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Disc barrow forming part of the Normanton Down round barrow cemetery

A Scheduled Monument in Wilsford cum Lake, Wiltshire

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Coordinates

Latitude: 51.1695 / 51°10'10"N

Longitude: -1.8235 / 1°49'24"W

OS Eastings: 412433.035623

OS Northings: 141152.276731

OS Grid: SU124411

Mapcode National: GBR 501.MS9

Mapcode Global: VHB5B.BVTV

Entry Name: Disc barrow forming part of the Normanton Down round barrow cemetery

Scheduled Date: 17 March 1995

Source: Historic England

Source ID: 1009615

English Heritage Legacy ID: 10471

County: Wiltshire

Civil Parish: Wilsford cum Lake

Traditional County: Wiltshire

Lieutenancy Area (Ceremonial County): Wiltshire

Church of England Parish: Woodford Valley with Archers Gate

Church of England Diocese: Salisbury

Details

The monument includes a disc barrow, forming an outlier to the Normanton Down
round barrow cemetery. The location has extensive views to the south across
Wilsford Down, and to the north across Stonehenge and the Cursus. The
Normanton Down round barrow cemetery consists of 28 round barrows in all,
including 17 bowl barrows, seven disc barrows, three bell barrows and a saucer
barrow. Near the centre of the cemetery is a Neolithic long barrow.
The disc barrow is now difficult to identify on the ground, having been
levelled by cultivation, although the inner slope of its outer bank is visible
as a slight earthwork c.0.3m high. It is, however, represented on a 19th
century plan, from which it is calculated that the mound is c.15m in diameter
and was surrounded by a berm c.12m wide. Aerial photographs reveal that the
berm is surrounded by a ditch and outer bank each c.4m wide, giving an overall
diameter of c.55m. Partial excavation in the 19th century revealed that the
mound had been opened previously.
All fence posts are excluded from the scheduling, but the ground beneath these
features is included.

MAP EXTRACT
The site of the monument is shown on the attached map extract.
It includes a 2 metre boundary around the archaeological features,
considered to be essential for the monument's support and preservation.

Source: Historic England

Reasons for Scheduling

A small number of areas in southern England appear to have acted as foci for
ceremonial and ritual activity during the Neolithic and Bronze Age periods.
Two of the best known and earliest recognised areas are around Avebury and
Stonehenge, now jointly designated as a World Heritage Site.
The area of chalk downland which surrounds Stonehenge contains one of the
densest and most varied groups of Neolithic and Bronze Age field monuments in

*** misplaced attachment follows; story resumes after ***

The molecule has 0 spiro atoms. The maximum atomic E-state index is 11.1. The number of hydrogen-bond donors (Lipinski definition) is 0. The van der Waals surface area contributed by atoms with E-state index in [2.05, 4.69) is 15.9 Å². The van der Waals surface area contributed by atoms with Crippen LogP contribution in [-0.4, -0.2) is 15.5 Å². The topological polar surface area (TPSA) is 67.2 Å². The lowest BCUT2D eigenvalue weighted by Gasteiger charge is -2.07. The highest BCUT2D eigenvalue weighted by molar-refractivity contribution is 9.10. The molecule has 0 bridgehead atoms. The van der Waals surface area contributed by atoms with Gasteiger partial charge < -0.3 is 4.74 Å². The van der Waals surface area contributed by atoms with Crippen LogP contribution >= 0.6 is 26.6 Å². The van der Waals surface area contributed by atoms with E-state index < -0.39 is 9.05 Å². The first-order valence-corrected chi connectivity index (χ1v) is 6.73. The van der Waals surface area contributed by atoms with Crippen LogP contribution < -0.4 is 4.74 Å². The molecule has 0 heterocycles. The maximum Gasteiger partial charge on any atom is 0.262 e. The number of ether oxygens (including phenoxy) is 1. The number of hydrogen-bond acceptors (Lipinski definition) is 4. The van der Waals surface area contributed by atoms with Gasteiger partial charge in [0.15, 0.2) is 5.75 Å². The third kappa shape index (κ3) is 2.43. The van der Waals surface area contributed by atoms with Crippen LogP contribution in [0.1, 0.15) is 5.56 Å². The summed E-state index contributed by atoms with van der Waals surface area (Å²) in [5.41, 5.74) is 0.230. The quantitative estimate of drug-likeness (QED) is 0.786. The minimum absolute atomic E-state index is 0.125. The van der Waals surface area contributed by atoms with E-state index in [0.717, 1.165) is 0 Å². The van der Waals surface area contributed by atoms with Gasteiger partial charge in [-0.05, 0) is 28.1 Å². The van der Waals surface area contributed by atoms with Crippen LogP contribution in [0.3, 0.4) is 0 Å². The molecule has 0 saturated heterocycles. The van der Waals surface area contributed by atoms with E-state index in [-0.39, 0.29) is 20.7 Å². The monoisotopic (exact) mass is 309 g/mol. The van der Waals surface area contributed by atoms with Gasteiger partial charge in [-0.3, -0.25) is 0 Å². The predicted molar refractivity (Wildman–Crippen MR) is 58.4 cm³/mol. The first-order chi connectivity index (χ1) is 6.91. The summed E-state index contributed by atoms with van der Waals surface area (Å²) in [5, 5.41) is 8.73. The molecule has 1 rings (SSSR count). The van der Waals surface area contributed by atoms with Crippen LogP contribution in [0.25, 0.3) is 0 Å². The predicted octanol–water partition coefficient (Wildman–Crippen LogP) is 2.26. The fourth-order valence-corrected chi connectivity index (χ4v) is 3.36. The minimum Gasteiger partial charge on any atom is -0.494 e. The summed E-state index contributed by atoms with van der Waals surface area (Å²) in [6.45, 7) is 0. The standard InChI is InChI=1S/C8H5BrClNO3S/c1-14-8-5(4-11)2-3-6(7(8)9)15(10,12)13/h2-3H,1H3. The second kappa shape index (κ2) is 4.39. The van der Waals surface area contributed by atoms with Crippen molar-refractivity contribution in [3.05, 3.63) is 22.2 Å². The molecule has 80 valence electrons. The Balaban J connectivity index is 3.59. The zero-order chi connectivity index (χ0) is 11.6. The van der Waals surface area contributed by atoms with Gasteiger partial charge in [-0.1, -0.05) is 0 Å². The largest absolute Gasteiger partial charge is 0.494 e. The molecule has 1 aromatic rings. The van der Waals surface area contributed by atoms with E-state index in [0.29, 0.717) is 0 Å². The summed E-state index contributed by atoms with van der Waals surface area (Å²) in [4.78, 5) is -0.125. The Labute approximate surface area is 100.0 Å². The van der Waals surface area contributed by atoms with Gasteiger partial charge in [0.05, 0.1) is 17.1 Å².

Britain. Included within the area are Stonehenge itself, the Stonehenge
cursus, the Durrington Walls henge, and a variety of burial monuments, many
grouped into cemeteries.
The area has been the subject of archaeological research since the 18th
century when Stukeley recorded many of the monuments and partially excavated a
number of the burial mounds. More recently, the collection of artefacts from
the surfaces of ploughed fields has supplemented the evidence for ritual and
burial by revealing the intensity of contemporary settlement and land-use. In
view of the importance of the area, all ceremonial and sepulchral monuments of
this period which retain significant archaeological remains are identified as
nationally important.
Round barrow cemeteries date to the Bronze Age (2000-700 BC). They comprise
closely spaced groups of up to 30 round barrows - rubble or earthen mounds
covering single or multiple burials. Most cemeteries developed over a
considerable period of time, often many centuries, and in some cases acted as
a focus for burials as late as the early medieval period. They exhibit
considerable diversity of burial rite, plan and form, frequently including
several different types of round barrow and occasionally associated with
earlier long barrows. Where investigation beyond the round barrows has
occurred, contemporary or later 'flat' burials between the barrow mounds have
often been revealed. Round barrow cemeteries occur across most of lowland
England with a marked concentration in Wessex. In some cases they are
clustered around other important contemporary monuments, as is the case both
here and at Avebury. Often occupying prominent positions, they are a major
historic element in the modern landscape, while their diversity and their
longevity as a monument type provide important information on the variety of
beliefs and social organisation amongst early prehistoric communities.

Disc barrows are funerary monuments dating from 1600-1200 BC. They occur
either in isolation or in round barrow cemeteries. Disc barrows were
constructed as a circular or oval area of level ground defined by a bank and
internal ditch and containing one or more central or eccentrically located
small, low mounds, covering burials, usually in pits. The burials are normally
cremations and are frequently accompanied by pottery vessels, tools
and personal ornaments. Disc barrows are rare nationally with only 250
examples known, of which 29 are located within the Stonehenge area.
The disc barrow on Normanton Down forms an integral part of the Normanton Down
round barrow cemetery, which is an outstanding example of its class. Despite
levelling by cultivation and partial excavation the barrow will contain
archaeological remains and environmental evidence relating to the monument and
the landscape in which it was constructed.

Source: Historic England

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